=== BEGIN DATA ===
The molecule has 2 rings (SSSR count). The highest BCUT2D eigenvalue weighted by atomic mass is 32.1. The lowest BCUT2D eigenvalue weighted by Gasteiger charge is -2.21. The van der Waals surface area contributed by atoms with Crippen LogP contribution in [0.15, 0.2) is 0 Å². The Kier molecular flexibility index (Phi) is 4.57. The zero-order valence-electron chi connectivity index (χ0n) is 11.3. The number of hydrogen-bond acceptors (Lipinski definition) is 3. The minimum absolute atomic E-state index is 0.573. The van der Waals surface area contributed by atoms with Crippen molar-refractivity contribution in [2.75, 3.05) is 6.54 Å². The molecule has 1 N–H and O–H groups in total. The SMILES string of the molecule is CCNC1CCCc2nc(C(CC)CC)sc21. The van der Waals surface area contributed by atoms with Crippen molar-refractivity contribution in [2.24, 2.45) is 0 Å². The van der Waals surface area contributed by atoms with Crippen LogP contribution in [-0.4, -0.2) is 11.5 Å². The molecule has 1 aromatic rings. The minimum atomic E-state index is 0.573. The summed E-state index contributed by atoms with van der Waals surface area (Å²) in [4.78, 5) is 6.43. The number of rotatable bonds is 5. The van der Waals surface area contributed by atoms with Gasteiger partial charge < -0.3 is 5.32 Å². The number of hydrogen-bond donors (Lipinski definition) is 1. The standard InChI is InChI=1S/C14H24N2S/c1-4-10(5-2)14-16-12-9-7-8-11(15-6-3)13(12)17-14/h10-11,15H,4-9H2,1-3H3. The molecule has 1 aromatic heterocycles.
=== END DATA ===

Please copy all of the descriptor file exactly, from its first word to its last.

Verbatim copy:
The molecule has 2 rings (SSSR count). The highest BCUT2D eigenvalue weighted by atomic mass is 32.1. The lowest BCUT2D eigenvalue weighted by Gasteiger charge is -2.21. The van der Waals surface area contributed by atoms with Crippen LogP contribution in [0.15, 0.2) is 0 Å². The Kier molecular flexibility index (Phi) is 4.57. The zero-order valence-electron chi connectivity index (χ0n) is 11.3. The number of hydrogen-bond acceptors (Lipinski definition) is 3. The minimum absolute atomic E-state index is 0.573. The van der Waals surface area contributed by atoms with Crippen molar-refractivity contribution in [2.75, 3.05) is 6.54 Å². The molecule has 1 N–H and O–H groups in total. The SMILES string of the molecule is CCNC1CCCc2nc(C(CC)CC)sc21. The van der Waals surface area contributed by atoms with Crippen molar-refractivity contribution in [2.24, 2.45) is 0 Å². The van der Waals surface area contributed by atoms with Crippen LogP contribution in [-0.4, -0.2) is 11.5 Å². The molecule has 1 aromatic rings. The minimum atomic E-state index is 0.573. The summed E-state index contributed by atoms with van der Waals surface area (Å²) in [4.78, 5) is 6.43. The number of rotatable bonds is 5. The van der Waals surface area contributed by atoms with Gasteiger partial charge < -0.3 is 5.32 Å². The number of hydrogen-bond donors (Lipinski definition) is 1. The standard InChI is InChI=1S/C14H24N2S/c1-4-10(5-2)14-16-12-9-7-8-11(15-6-3)13(12)17-14/h10-11,15H,4-9H2,1-3H3. The molecule has 1 aromatic heterocycles.